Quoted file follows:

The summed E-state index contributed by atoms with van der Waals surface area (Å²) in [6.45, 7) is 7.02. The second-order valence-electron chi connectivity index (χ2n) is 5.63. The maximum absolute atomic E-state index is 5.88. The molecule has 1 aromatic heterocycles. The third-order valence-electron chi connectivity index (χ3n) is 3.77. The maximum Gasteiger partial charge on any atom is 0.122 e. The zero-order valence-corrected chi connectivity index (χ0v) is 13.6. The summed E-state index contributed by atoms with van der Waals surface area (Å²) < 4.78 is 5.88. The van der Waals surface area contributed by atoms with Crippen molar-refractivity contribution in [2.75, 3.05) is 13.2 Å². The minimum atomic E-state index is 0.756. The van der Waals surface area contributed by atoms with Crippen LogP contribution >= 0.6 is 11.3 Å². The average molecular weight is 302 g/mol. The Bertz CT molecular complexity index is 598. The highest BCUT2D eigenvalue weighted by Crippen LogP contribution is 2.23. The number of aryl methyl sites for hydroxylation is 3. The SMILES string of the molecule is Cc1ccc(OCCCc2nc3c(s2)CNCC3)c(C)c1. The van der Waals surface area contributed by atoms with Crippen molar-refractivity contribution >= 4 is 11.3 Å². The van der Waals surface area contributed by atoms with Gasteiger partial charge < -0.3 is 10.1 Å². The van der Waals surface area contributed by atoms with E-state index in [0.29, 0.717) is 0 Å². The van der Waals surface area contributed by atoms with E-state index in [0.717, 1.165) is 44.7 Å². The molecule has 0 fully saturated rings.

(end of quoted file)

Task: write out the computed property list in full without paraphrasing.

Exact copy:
The summed E-state index contributed by atoms with van der Waals surface area (Å²) in [6.45, 7) is 7.02. The second-order valence-electron chi connectivity index (χ2n) is 5.63. The maximum absolute atomic E-state index is 5.88. The molecule has 1 aromatic heterocycles. The third-order valence-electron chi connectivity index (χ3n) is 3.77. The maximum Gasteiger partial charge on any atom is 0.122 e. The zero-order valence-corrected chi connectivity index (χ0v) is 13.6. The summed E-state index contributed by atoms with van der Waals surface area (Å²) < 4.78 is 5.88. The van der Waals surface area contributed by atoms with Crippen molar-refractivity contribution in [2.75, 3.05) is 13.2 Å². The minimum atomic E-state index is 0.756. The van der Waals surface area contributed by atoms with Crippen LogP contribution >= 0.6 is 11.3 Å². The average molecular weight is 302 g/mol. The Bertz CT molecular complexity index is 598. The highest BCUT2D eigenvalue weighted by Crippen LogP contribution is 2.23. The number of aryl methyl sites for hydroxylation is 3. The SMILES string of the molecule is Cc1ccc(OCCCc2nc3c(s2)CNCC3)c(C)c1. The van der Waals surface area contributed by atoms with Crippen molar-refractivity contribution >= 4 is 11.3 Å². The van der Waals surface area contributed by atoms with Gasteiger partial charge < -0.3 is 10.1 Å². The van der Waals surface area contributed by atoms with E-state index in [0.29, 0.717) is 0 Å². The van der Waals surface area contributed by atoms with E-state index in [0.717, 1.165) is 44.7 Å². The molecule has 0 fully saturated rings.